This election has been challenging for all of us, but it’s also served as a testament to our strength and our resilience.
We all realize the stakes in this election — especially with the likes of Donald Trump at the top of the ticket on the other side. I know you hear it every four years, but this truly may be the most important election of our lifetime — one in which we will decide who we are as a nation.
Are we going to be a country that rewards work, rather than wealth? Are we going to open up economic opportunity for all Americans, instead of just those at the top? Are we going to take on the challenge of making college more affordable so our young people are not burdened with crippling debt?
Or are we going to give in to fear, division and scapegoating? Are we going to allow Donald Trump’s dark vision of this country — and its people — carry the day? Are we going to turn our backs on decades of progress and let an America that is less tolerant, less decent, and driven by personal insults prevail?
I don’t think so. We are better than that. We demonstrate our strength not by putting others down, but by lifting those who need a helping hand up.
Illinois’ prosperity depends on working people having opportunities to get ahead, and being able to support their families. It’s not a coincidence that the greatest force for growing this state and this country’s middle class over the years has been organized labor — and that’s exactly why I want to make sure we’re creating more union jobs, not fewer. Some folks on the other side of the political aisle seem to believe that crushing organized labor — and depressing wages — is the path to prosperity. Let me say unequivocally I could not disagree more and I will always stand shoulder to shoulder with organized labor.
It’s personal for me. My dad lost his job in his fifties when the company he worked for was sold, and my family fell on some hard times. We burned through our savings and ended up on food stamps. My brother and I relied on reduced school lunches to eat. We were struggling, but let me tell you: it wasn’t because we weren’t working hard. When you’re poor, you work really hard. You have to.
My dad eventually found a job, using his Veterans preference — and we dug ourselves out of that hole. I was able to go to college because of Pell Grants and decently-priced student loans. I had a work-study job. I waitressed at night. I worked hard, and I was able to finish school. Then, when the Army came calling and offered me the opportunity to fly helicopters, I was ready to go.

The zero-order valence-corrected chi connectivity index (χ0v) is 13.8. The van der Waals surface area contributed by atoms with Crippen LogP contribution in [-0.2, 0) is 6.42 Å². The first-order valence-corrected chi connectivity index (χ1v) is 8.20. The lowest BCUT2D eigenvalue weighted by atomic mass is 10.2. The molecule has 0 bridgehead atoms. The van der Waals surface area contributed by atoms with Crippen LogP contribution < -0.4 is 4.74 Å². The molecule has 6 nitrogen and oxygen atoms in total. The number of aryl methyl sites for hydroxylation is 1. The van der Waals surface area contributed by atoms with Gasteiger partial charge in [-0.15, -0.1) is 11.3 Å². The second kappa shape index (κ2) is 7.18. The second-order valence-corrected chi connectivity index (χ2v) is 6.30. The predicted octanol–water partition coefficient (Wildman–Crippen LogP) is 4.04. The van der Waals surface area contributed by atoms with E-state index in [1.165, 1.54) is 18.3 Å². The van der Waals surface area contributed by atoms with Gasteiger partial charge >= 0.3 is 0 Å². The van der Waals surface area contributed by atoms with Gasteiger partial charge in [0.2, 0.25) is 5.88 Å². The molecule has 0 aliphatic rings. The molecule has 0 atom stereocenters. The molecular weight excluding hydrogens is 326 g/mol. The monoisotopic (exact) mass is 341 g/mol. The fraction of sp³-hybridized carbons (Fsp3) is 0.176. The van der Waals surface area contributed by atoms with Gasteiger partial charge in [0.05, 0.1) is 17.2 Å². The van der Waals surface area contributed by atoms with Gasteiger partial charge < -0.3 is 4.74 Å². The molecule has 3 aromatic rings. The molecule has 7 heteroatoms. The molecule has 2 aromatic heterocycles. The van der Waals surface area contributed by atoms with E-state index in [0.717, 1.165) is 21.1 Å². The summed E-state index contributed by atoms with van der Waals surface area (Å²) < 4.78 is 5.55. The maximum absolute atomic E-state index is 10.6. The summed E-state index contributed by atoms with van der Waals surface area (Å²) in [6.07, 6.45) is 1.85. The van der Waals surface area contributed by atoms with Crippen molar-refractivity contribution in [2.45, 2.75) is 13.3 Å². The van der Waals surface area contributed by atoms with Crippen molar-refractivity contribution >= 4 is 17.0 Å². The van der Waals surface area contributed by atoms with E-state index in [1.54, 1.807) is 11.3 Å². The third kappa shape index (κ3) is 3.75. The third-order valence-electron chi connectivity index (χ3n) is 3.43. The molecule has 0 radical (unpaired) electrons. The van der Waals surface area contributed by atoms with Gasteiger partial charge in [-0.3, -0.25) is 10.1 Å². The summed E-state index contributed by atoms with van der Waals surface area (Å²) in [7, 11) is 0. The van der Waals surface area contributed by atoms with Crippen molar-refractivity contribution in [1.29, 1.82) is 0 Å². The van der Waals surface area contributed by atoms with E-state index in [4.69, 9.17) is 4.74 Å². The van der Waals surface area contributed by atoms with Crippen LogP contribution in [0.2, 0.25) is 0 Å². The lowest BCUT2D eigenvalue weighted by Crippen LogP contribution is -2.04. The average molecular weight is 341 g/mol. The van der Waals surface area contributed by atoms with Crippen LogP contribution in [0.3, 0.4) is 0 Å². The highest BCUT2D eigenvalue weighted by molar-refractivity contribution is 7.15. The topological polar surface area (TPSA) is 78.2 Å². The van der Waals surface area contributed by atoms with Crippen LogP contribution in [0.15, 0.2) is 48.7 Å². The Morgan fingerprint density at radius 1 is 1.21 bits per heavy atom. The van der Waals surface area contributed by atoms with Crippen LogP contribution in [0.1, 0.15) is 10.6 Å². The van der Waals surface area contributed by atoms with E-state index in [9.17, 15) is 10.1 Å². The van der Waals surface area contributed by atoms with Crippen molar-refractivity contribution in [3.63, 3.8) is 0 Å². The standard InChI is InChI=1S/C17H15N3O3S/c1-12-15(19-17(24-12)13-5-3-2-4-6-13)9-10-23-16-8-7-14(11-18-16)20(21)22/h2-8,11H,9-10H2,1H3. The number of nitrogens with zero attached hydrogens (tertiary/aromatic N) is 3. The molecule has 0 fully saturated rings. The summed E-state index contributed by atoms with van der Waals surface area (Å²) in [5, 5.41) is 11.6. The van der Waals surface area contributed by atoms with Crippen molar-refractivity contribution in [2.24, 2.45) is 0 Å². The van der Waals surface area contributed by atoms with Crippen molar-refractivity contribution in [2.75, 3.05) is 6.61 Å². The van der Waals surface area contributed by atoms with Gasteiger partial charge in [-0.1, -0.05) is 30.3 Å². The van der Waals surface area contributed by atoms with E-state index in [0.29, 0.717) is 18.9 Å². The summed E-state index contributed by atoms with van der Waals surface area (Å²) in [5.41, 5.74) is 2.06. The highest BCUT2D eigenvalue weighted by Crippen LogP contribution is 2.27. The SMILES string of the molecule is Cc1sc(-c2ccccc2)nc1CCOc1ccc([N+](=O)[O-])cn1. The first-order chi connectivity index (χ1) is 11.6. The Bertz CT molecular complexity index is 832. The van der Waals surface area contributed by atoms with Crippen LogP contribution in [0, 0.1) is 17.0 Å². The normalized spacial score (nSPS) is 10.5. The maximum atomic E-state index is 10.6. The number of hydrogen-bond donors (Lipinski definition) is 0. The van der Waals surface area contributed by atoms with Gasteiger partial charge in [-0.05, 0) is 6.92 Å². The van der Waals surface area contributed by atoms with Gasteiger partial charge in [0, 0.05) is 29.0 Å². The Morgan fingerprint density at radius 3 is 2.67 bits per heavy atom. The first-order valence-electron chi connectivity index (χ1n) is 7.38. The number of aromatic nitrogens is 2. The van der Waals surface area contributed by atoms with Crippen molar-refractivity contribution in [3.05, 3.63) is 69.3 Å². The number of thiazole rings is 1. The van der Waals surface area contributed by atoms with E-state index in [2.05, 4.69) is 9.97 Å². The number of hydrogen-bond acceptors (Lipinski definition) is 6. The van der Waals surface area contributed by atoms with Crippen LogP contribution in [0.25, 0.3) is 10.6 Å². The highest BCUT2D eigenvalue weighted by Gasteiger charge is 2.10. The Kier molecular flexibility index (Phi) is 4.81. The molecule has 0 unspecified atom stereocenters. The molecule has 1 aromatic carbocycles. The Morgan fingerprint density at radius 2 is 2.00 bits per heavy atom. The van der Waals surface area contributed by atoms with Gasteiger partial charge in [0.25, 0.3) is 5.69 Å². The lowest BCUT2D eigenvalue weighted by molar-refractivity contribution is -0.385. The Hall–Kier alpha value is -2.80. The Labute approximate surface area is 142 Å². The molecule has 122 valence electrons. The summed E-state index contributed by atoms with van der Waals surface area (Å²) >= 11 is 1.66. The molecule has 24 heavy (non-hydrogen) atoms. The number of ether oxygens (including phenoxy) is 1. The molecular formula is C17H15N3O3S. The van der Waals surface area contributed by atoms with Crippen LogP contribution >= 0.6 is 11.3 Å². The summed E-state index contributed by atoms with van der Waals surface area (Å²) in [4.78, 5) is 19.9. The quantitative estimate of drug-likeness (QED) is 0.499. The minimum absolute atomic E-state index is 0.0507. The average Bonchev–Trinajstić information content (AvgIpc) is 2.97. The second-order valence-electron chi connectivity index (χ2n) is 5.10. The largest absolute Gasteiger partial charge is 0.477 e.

If I didn’t have that public high school diploma, I never would have gone to college. If I didn’t finish college I wouldn’t have been able to do all the things that I’ve done.
In fact, if any one of those things hadn’t been there for me, I wouldn’t be here today. I have a pretty good idea of where I’d be: trying to take care of my family and reliving that cycle of poverty. I’d be trying my best, and working as hard as I could just to get by.
That knowledge — that understanding that we’re all in this together; that sense of gratitude for the people who helped my family and me; and yes, an appreciation for things like food stamps and school lunches, without which there would have been many days I wouldn’t have eaten, and Pell Grants and the GI Bill — that’s the America I believe in, and the America I love.
Now I’m running for Senate to ensure that all Americans — no matter where you come from — have an equal opportunity to get a quality and affordable education, to raise a family and to retire with dignity.
As a new mom, I want to rest assured knowing that my own daughter, who is nearly two years old now, is able to grow up in a country that prioritizes hard work, not wealth; that sees an affordable education as an investment, not an entitlement; and that protects the most fundamental tenets of our democracy: the right to vote and the peaceful transition of power.
But that’s not the kind of country we’ll have if guys like Donald Trump and Mark Kirk get their way this November. So now the future of our nation rests with the voters, and at the end of the day, it all depends on one thing: who shows up.
Fortunately, the polls have been open for a couple weeks now, and many of you have already gone to the ballot box. But this isn’t over yet. We need to make sure all of our family members, our friends, our neighbors get out to vote before the polls close tomorrow. Our nation’s future depends on it.